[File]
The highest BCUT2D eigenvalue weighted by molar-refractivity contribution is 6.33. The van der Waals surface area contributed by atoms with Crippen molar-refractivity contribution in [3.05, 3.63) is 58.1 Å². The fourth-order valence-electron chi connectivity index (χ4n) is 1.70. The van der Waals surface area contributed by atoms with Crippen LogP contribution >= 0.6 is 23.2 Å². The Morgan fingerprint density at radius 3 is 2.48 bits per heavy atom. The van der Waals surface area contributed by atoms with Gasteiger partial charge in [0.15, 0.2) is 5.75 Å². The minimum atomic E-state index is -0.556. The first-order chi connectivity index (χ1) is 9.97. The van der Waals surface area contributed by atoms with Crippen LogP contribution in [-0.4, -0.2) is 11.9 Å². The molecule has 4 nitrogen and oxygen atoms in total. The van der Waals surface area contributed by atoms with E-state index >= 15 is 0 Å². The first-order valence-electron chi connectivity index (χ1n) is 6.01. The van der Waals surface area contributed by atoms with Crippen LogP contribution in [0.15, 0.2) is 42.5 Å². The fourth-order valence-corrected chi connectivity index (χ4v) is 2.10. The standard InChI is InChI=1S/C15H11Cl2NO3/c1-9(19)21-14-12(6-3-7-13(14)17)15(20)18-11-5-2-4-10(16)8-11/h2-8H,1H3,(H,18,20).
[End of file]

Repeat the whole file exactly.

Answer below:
The highest BCUT2D eigenvalue weighted by molar-refractivity contribution is 6.33. The van der Waals surface area contributed by atoms with Crippen molar-refractivity contribution in [3.05, 3.63) is 58.1 Å². The fourth-order valence-electron chi connectivity index (χ4n) is 1.70. The van der Waals surface area contributed by atoms with Crippen LogP contribution >= 0.6 is 23.2 Å². The Morgan fingerprint density at radius 3 is 2.48 bits per heavy atom. The van der Waals surface area contributed by atoms with Gasteiger partial charge in [0.15, 0.2) is 5.75 Å². The minimum atomic E-state index is -0.556. The first-order chi connectivity index (χ1) is 9.97. The van der Waals surface area contributed by atoms with Crippen LogP contribution in [-0.4, -0.2) is 11.9 Å². The molecule has 4 nitrogen and oxygen atoms in total. The van der Waals surface area contributed by atoms with E-state index >= 15 is 0 Å². The first-order valence-electron chi connectivity index (χ1n) is 6.01. The van der Waals surface area contributed by atoms with Crippen LogP contribution in [0.15, 0.2) is 42.5 Å². The fourth-order valence-corrected chi connectivity index (χ4v) is 2.10. The standard InChI is InChI=1S/C15H11Cl2NO3/c1-9(19)21-14-12(6-3-7-13(14)17)15(20)18-11-5-2-4-10(16)8-11/h2-8H,1H3,(H,18,20).